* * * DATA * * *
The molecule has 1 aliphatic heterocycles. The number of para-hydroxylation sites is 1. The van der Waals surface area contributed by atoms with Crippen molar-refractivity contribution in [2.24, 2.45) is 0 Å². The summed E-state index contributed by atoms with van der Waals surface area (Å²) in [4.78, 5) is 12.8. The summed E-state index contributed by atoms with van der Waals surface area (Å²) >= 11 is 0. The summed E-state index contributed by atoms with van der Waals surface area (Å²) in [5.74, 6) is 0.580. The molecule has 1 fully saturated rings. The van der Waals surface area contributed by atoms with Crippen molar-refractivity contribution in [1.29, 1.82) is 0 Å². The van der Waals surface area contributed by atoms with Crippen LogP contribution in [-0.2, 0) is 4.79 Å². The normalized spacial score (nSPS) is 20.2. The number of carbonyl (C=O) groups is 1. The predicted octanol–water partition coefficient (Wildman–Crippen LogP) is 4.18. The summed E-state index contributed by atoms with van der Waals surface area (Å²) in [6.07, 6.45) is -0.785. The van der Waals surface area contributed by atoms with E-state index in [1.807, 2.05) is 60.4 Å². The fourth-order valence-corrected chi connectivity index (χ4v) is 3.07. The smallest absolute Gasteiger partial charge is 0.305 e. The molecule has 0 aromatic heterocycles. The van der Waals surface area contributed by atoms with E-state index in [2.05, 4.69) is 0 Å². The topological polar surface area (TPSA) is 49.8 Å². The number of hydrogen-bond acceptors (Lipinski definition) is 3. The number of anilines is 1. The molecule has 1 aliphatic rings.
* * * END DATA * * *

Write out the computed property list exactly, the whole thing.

The molecule has 1 aliphatic heterocycles. The number of para-hydroxylation sites is 1. The van der Waals surface area contributed by atoms with Crippen molar-refractivity contribution in [2.24, 2.45) is 0 Å². The summed E-state index contributed by atoms with van der Waals surface area (Å²) in [4.78, 5) is 12.8. The summed E-state index contributed by atoms with van der Waals surface area (Å²) >= 11 is 0. The summed E-state index contributed by atoms with van der Waals surface area (Å²) in [5.74, 6) is 0.580. The molecule has 1 fully saturated rings. The van der Waals surface area contributed by atoms with Crippen molar-refractivity contribution in [1.29, 1.82) is 0 Å². The van der Waals surface area contributed by atoms with Crippen LogP contribution in [-0.2, 0) is 4.79 Å². The normalized spacial score (nSPS) is 20.2. The number of carbonyl (C=O) groups is 1. The predicted octanol–water partition coefficient (Wildman–Crippen LogP) is 4.18. The summed E-state index contributed by atoms with van der Waals surface area (Å²) in [6.07, 6.45) is -0.785. The van der Waals surface area contributed by atoms with E-state index in [1.807, 2.05) is 60.4 Å². The fourth-order valence-corrected chi connectivity index (χ4v) is 3.07. The smallest absolute Gasteiger partial charge is 0.305 e. The molecule has 0 aromatic heterocycles. The van der Waals surface area contributed by atoms with E-state index in [2.05, 4.69) is 0 Å². The topological polar surface area (TPSA) is 49.8 Å². The number of hydrogen-bond acceptors (Lipinski definition) is 3. The number of anilines is 1. The molecule has 1 aliphatic rings.